Kasza paints a gentle portrait of acceptance in A Mother for Choco. In this self-illustrated work, a small yellow bird with a bright blue beak has misplaced its mother and now must search other animals for signs of a family resemblance. Despite the lack of physical similarities—no feathers, no wings—a bear is willing to adopt the small creature. In fact, Choco the bird quickly finds that his family has expanded to include other creatures as well: an alligator, a hippo, and a pig. Kasza's "emphasis on caring and sharing despite superficial differences will surely find a wide audience," commented School Library Journal contributor Lisa Dennis, who also praised the book's "cheerful, energetic illustrations."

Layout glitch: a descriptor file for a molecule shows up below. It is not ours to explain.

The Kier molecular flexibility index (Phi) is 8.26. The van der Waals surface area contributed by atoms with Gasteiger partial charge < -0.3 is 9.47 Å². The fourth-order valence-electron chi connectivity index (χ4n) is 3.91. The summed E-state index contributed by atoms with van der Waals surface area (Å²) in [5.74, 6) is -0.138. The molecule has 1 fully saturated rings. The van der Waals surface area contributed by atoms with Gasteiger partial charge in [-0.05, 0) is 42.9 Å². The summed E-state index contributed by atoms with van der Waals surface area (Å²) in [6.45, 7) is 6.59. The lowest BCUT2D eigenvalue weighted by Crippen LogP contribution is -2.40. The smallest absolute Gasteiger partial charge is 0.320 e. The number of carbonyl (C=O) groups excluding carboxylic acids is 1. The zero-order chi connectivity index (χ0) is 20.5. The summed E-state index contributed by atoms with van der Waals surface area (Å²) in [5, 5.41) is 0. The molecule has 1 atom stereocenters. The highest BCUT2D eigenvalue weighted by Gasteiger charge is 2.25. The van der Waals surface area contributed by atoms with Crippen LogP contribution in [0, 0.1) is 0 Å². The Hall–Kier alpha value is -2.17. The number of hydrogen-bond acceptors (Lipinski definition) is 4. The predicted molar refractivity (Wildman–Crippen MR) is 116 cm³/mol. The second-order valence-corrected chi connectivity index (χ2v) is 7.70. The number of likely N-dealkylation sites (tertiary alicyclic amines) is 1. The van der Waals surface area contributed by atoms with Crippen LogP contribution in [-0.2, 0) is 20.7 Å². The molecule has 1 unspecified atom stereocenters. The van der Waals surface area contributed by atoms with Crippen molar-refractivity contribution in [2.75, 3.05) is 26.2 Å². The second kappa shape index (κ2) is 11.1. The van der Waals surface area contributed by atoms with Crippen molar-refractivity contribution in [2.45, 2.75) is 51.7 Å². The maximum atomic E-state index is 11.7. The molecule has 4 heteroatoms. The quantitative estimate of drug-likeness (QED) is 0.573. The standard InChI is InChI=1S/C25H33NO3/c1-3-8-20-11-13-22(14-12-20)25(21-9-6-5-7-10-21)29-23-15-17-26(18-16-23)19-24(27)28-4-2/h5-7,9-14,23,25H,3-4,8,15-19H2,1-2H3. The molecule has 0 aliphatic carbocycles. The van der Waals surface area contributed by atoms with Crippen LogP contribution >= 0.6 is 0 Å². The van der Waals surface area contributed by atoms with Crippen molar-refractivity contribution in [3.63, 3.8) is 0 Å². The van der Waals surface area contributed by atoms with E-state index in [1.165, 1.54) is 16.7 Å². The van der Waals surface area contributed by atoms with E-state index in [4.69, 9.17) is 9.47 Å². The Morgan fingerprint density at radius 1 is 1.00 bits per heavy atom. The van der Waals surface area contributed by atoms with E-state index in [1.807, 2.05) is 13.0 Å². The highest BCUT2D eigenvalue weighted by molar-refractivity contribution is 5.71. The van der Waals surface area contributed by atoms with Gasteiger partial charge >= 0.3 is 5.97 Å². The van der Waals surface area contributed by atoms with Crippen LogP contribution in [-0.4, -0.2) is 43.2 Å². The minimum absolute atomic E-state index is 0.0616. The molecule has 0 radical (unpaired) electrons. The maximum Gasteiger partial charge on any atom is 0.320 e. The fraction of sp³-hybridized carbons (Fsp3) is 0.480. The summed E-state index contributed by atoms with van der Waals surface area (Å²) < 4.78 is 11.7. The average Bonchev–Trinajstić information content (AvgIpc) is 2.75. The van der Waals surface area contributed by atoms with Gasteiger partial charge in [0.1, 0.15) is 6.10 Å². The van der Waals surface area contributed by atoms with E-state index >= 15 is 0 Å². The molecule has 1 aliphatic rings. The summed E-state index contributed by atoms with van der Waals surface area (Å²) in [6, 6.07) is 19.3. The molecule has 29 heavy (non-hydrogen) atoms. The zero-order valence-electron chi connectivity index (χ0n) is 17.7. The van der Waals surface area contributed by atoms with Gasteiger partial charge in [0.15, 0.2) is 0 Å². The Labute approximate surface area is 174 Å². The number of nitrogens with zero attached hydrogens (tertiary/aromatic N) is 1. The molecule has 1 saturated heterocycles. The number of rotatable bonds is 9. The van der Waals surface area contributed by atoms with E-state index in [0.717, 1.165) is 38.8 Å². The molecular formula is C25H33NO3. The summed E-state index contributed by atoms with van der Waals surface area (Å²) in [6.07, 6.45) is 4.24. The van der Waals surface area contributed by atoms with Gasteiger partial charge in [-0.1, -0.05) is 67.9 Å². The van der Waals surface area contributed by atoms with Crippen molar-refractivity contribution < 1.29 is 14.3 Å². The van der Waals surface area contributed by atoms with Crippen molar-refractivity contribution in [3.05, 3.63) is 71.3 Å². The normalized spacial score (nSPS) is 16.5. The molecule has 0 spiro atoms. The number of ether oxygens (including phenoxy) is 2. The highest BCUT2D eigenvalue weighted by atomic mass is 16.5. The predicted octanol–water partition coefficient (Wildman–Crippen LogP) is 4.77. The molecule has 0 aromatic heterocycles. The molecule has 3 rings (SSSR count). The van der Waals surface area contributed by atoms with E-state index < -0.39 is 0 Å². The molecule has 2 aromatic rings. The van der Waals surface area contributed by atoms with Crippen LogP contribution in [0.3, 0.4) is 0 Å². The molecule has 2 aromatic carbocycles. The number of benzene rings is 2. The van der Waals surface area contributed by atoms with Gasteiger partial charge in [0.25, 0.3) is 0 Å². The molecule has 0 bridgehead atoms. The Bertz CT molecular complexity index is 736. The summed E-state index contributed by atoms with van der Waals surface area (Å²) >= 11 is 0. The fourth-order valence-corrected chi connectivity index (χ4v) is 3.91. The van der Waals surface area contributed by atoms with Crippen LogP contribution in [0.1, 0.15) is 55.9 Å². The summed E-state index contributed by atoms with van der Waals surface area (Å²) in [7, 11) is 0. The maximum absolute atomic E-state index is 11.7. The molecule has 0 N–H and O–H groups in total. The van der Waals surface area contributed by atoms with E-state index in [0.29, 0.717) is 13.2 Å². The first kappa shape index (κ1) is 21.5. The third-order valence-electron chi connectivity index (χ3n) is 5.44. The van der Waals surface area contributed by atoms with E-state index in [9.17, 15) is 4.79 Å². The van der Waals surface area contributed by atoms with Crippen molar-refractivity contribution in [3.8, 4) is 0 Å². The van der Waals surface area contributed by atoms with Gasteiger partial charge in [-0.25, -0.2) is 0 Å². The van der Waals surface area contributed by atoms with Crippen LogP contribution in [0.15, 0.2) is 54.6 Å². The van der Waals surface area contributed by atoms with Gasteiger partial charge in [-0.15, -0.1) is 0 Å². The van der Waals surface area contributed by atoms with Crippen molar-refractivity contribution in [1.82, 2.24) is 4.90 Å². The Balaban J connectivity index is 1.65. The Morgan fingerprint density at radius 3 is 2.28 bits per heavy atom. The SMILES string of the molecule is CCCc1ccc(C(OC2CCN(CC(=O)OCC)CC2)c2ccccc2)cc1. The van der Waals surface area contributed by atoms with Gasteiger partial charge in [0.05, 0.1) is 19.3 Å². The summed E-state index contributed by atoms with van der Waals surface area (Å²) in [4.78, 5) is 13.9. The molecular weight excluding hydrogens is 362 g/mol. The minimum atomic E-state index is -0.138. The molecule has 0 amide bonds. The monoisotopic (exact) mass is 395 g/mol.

When the Elephant Walks is a circular story in which the movement of a lumbering elephant causes a chain reaction among other creatures that ends with a frightened mouse startling the elephant into the same sequence of events all over again. In Horn Book, Mary M. Burns called Kasza's depiction of animal characters "skillfully handled" and described When the Elephant Walks as an "unpretentious, thoroughly engaging book, executed with charm and elan." Ilene Cooper also had a positive reaction to Kasza's text and illustrations, commenting in her Booklist review that the "adorably drawn" animals serve as an effective "hook for this lighthearted picture book."